‘Time, fatigue, money’ Understanding the Personal Cost of Continuity of Care Experiences on Midwifery Students.

Author: Wendy Foster

Foster, Wendy, 2019 ‘Time, fatigue, money’ Understanding the Personal Cost of Continuity of Care Experiences on Midwifery Students., Flinders University, College of Nursing and Health Sciences

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Continuity of Care Experiences (CoCE) are a mandated component of all midwifery programs leading to registration in Australia. Through CoCE the midwifery student is afforded the opportunity to follow the woman and her family across the perinatal period. Educational benefits of CoCE are well reported, and the benefits to the pregnant woman have also been evaluated. Currently, students are required to undertake 10 CoCE across their program, however this number has changed significantly across Australian midwifery programs since the introduction of the three-year degree in 2002. Despite these changes, students continue to cite difficulties in achieving success in this component of their midwifery program. Although CoCE is a mandated component of midwifery education, there is minimal guidance on how it should be situated within the course, nor how to best support students as they undertake learning within this aspect of their course. To establish how to best support students in CoCE, the potential barriers and challenges faced by students should be evaluated. Current literature provides only limited evidence on the financial and time costs of undertaking CoCE. A mixed methods approach was chosen to collect both qualitative and quantitative data to explore the experiences of midwifery students undertaking CoCE. Surveys were used initially to collect demographic and qualitative comments regarding students’ perceptions of CoCE. Following this, diaries were used to prospectively collect quantitative data to reflect time and financial impact, as well as qualitative data to provide context to the experiences. An integrated analysis of the data corpus resulted in four themes; perception of CoCE, personal safety, impact on self and family, and professional relationships. Findings indicated that although students found CoCE to be a valuable learning experience, they often felt pressured to simply achieve numbers and that the current methods of CoCE was not reflective a true continuity model. Safety concerns particularly around fatigue and parking were identified, as well as significant impact on relationships, finances, children and psychological health. Finally, professional relationships were highlighted as a factor that impacted on the students’ ability to be successful in meeting the learning outcomes and requirements of the CoCE program. This study used a model of social interdependence to discuss the findings of this study and the resulting recommendations to improve student outcomes in the CoCE program, as well as potential strategies to support students. Education regarding CoCE and the role of the student in the woman’s care is required for all stakeholders. Additional education for the student regarding communication, collaboration and stress management is suggested, as well as university enforced breaks from CoCE. Further, it is suggested that a review of the number of CoCE be commenced with alternative methods of achieving continuity to be explored.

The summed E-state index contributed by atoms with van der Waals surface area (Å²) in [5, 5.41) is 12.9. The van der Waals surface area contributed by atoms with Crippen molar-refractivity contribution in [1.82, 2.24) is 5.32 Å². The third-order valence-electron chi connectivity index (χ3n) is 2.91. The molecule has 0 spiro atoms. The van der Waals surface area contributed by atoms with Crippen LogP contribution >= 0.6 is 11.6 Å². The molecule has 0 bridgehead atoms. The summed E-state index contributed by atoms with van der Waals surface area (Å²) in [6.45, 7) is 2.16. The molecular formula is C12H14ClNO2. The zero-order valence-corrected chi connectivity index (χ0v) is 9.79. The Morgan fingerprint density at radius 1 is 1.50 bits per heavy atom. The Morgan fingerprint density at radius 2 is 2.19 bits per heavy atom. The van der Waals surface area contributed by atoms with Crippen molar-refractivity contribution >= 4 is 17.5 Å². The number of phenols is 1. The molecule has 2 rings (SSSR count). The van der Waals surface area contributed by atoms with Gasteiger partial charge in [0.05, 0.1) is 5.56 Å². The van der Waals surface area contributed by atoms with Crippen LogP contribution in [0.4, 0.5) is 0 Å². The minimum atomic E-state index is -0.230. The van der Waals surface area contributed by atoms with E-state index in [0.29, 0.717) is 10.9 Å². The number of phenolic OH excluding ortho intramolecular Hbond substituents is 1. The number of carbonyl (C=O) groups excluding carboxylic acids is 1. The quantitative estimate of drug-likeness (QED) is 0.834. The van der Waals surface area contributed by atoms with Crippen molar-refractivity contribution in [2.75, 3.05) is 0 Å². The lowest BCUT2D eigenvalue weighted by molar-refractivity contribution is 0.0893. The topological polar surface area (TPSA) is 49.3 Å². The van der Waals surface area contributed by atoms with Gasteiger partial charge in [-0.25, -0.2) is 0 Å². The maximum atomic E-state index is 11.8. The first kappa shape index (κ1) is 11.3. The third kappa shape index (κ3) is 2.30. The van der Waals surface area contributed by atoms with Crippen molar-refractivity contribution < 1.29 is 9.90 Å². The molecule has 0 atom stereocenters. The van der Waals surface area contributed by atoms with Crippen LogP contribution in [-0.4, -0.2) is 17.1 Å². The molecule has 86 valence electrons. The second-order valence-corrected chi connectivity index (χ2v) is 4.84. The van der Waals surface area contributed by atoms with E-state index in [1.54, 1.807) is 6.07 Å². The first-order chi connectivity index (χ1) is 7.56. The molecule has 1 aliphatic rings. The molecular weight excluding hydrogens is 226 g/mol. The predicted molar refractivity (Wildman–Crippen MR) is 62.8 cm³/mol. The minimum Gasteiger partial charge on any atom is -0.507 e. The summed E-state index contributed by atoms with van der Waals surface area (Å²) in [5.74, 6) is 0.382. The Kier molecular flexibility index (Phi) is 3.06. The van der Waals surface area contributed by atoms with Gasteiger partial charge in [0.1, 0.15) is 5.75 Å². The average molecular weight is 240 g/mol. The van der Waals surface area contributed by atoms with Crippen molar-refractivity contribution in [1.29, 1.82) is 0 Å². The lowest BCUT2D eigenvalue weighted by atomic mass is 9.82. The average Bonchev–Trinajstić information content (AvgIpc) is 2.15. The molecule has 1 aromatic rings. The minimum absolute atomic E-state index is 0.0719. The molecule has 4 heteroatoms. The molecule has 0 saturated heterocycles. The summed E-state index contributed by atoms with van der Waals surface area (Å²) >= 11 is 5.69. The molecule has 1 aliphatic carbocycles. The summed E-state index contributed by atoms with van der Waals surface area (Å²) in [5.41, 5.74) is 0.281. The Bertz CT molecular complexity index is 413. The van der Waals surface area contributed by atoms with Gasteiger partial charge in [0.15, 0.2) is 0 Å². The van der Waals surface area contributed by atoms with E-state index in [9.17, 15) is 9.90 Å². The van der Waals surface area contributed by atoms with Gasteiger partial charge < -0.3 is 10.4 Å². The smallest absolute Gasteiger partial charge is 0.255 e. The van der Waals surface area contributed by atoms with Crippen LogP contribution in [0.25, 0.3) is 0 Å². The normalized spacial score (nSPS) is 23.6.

Keywords: Midwifery student, midwifery education, continuity of care experience

Subject: Midwifery thesis

Thesis type: Masters
Completed: 2019
School: College of Nursing and Health Sciences
Supervisor: Linda Sweet